answering three questions: 1) Is the God implied in the question
involved in my life or not? 2) Is the God implied loving or
threatening and angry 3) Do I base my belief on experience and
imagination of specific circumstances or on abstract concepts
(doctrine). This way, we turned the problem of "how we think about
religion" into three specific questions.
Then, we used functional MRI to find brain areas that carry on
each one of these three tasks. We interpreted the function of these
brain areas on the basis of what other researchers had discovered
about them. For the first we found brain areas analyzing the
meaning of actions and involved in something called Theory of Mind
(the ability to comprehend others intentions and emotions)
For the second, we found one area involved in reacting to positive
emotions (God's love, in blue in Fig. 2) or anger (God's anger,
green in Fig.2).
For the third, we found areas involved either in imagination of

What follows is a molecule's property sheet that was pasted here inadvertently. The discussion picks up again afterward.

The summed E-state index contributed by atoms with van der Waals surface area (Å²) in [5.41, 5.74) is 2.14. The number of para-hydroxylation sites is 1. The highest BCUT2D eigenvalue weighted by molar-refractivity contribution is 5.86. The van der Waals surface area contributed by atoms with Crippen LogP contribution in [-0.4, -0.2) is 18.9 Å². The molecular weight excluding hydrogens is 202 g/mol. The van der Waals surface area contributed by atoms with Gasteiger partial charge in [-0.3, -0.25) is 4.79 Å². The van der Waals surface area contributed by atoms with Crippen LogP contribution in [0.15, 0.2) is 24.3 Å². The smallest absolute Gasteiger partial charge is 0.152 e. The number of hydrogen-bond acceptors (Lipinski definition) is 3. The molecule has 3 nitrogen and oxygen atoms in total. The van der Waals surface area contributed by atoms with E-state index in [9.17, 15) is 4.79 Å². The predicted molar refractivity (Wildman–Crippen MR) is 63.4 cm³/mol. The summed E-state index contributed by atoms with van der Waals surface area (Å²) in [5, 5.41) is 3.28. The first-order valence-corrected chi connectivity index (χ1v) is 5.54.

scenes of ourselves in action (for example we showed impressive
activation of visual areas, upper row in Fig.3) or abstract
concepts (lower purple row in Fig.3).
Then, we showed that to decide on
whether you agree or disagree with the idea in question, you rely
not only on these cognitive processes, but also (heavily) on
emotions. In other words, to agree or disagree, you use areas of
the brain concerned with emotional and autonomic nervous system
How many percent of the brain was activated during these
Dimitrios Kapogiannis: "This is hard to quantify, but we saw
activation of extensive distributed networks throughout the brain.